When I first saw Indian’s photos of the updated Chieftainline, I immediately thought of the presentation during the 2015 Indian Scout introduction. During his speech, Gary Gray, Indian Motorcycle Product Director, said that with Indian’s initial models under Polaris ownership, “we needed to earn the right to change the brand. So, how do you earn the right? You pay the deepest respects you can for the brand, and you pay honor to the people that came before you, and you build a bike that people clearly will see as an Indian.” All of the Indian models prior to the Scout were classically styled in a way that harkened back to the company’s early history, the nod to the past that Gray referred to.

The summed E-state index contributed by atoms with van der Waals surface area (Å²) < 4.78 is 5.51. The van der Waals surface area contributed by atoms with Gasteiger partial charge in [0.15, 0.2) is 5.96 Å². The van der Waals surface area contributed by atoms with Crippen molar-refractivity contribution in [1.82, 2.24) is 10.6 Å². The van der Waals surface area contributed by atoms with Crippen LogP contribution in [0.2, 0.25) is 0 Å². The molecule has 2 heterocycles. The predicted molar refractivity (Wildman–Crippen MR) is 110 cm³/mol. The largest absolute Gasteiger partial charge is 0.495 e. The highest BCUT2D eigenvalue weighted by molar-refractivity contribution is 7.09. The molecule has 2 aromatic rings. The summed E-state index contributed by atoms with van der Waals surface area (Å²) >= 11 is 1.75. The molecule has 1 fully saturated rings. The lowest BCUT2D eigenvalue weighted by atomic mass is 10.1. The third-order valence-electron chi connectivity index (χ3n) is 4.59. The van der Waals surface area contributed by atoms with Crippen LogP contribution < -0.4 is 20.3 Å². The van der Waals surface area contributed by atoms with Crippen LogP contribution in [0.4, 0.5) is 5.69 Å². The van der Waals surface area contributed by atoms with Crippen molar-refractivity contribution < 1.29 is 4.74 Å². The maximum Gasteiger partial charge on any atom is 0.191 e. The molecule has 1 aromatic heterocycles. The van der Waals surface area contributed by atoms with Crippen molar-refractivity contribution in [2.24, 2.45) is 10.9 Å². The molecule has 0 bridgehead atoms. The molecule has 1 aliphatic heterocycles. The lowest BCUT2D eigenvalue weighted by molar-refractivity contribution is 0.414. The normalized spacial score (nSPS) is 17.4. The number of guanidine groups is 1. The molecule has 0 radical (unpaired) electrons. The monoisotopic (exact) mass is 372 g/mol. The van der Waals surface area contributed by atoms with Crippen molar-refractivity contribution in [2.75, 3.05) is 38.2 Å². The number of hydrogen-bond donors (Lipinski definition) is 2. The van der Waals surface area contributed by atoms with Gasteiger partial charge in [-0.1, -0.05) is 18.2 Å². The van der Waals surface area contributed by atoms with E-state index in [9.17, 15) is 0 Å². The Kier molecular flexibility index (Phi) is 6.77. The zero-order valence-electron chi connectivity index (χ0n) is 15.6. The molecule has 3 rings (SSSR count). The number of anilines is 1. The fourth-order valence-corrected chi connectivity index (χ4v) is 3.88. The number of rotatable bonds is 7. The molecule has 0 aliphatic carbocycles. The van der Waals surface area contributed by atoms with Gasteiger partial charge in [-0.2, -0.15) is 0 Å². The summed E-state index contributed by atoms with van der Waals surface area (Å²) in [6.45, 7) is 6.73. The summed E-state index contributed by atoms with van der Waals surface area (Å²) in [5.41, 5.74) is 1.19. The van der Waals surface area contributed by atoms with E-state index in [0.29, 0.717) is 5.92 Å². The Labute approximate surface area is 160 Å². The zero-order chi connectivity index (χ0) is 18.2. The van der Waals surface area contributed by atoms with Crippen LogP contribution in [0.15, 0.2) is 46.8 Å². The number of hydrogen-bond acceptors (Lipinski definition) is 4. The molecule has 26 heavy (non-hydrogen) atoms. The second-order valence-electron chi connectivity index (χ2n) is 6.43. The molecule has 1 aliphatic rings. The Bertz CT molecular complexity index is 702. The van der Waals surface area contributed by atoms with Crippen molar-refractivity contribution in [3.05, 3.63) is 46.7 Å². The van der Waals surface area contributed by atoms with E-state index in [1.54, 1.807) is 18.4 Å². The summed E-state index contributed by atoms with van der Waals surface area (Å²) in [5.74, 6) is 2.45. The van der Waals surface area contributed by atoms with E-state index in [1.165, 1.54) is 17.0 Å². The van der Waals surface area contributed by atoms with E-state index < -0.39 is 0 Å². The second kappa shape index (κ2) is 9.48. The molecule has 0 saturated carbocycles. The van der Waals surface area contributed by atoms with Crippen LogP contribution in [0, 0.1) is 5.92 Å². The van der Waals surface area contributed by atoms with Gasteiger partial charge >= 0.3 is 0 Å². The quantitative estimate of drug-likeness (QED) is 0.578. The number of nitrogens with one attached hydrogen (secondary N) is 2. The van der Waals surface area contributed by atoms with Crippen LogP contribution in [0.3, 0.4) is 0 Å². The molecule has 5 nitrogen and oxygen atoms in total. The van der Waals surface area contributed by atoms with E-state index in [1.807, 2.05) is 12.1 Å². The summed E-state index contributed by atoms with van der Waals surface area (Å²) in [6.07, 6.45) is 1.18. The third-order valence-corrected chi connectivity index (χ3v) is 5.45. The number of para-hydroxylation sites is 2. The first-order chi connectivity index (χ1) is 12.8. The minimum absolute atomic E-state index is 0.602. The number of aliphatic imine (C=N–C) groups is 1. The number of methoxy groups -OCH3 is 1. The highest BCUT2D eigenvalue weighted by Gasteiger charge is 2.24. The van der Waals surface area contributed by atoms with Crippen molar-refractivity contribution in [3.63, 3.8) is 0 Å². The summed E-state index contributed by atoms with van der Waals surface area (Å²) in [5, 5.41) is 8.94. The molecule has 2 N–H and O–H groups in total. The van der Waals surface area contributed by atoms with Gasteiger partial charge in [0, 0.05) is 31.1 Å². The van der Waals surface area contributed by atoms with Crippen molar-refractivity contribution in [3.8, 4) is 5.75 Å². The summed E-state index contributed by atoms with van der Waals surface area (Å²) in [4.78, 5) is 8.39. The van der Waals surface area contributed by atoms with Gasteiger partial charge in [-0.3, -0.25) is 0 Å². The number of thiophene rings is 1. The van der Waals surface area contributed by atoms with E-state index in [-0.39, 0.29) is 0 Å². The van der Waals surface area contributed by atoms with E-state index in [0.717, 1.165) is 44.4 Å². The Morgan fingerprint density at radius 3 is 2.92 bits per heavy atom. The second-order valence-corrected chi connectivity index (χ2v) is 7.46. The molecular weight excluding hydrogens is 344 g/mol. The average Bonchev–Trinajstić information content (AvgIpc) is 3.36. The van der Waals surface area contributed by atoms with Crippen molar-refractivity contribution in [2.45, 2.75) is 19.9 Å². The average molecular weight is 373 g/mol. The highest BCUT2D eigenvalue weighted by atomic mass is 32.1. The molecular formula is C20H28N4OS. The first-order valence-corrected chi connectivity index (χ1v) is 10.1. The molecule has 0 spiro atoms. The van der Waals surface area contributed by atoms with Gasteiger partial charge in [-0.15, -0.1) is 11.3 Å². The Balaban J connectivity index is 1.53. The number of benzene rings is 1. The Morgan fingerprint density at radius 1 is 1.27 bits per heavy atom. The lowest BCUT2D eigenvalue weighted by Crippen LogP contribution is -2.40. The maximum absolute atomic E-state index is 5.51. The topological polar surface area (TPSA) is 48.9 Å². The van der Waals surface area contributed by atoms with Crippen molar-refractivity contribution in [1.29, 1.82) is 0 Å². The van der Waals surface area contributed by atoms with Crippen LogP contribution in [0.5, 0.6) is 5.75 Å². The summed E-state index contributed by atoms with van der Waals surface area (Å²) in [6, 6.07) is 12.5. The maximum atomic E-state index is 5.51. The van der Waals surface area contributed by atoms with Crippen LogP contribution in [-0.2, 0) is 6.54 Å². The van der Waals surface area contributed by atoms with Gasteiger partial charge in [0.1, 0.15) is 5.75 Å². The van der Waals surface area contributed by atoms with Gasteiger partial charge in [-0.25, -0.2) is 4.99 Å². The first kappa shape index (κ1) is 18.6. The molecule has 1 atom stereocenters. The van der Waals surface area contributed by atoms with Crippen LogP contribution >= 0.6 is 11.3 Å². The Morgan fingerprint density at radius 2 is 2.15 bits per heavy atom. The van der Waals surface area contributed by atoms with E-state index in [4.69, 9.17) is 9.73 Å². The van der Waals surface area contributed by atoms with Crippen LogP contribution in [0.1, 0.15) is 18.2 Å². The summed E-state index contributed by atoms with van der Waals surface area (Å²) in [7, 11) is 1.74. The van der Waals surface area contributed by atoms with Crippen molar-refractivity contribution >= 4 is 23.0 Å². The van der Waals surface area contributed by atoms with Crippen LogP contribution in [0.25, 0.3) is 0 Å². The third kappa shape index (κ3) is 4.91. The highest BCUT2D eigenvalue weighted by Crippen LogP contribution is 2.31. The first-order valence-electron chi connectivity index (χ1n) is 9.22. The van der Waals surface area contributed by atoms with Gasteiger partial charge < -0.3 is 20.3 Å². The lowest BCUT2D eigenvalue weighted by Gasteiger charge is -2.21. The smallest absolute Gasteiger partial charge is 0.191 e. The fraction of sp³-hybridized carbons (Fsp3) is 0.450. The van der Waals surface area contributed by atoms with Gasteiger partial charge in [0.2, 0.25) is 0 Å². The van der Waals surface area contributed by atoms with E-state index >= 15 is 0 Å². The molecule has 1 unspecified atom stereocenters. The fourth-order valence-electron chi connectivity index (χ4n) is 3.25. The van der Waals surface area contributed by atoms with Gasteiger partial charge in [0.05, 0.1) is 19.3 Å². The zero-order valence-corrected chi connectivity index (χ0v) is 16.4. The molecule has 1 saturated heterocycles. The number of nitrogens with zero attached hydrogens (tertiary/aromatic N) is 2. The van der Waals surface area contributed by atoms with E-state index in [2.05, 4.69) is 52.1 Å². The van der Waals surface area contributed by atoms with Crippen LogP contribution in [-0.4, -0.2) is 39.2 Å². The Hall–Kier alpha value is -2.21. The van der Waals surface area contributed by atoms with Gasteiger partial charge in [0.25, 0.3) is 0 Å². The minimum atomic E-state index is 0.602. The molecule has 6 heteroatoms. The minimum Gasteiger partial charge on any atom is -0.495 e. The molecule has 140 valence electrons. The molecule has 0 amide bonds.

However, the Scout was the shot across the bow of the classic mindset, a statement that the company refused to get mired by the weight of history and, instead, intended to become a manufacturer of modern Indians. According to Gray, “We see the Scout as our first opportunity to say, ‘Now it’s time to honor the brand in the way only the brand itself can, to take it and evolve it, to make it grow and to bring it forward.’ The Scout is the first step forward in progressing the brand and making it the Indian Motorcycle of today, not the Indian Motorcycle of 1953.”
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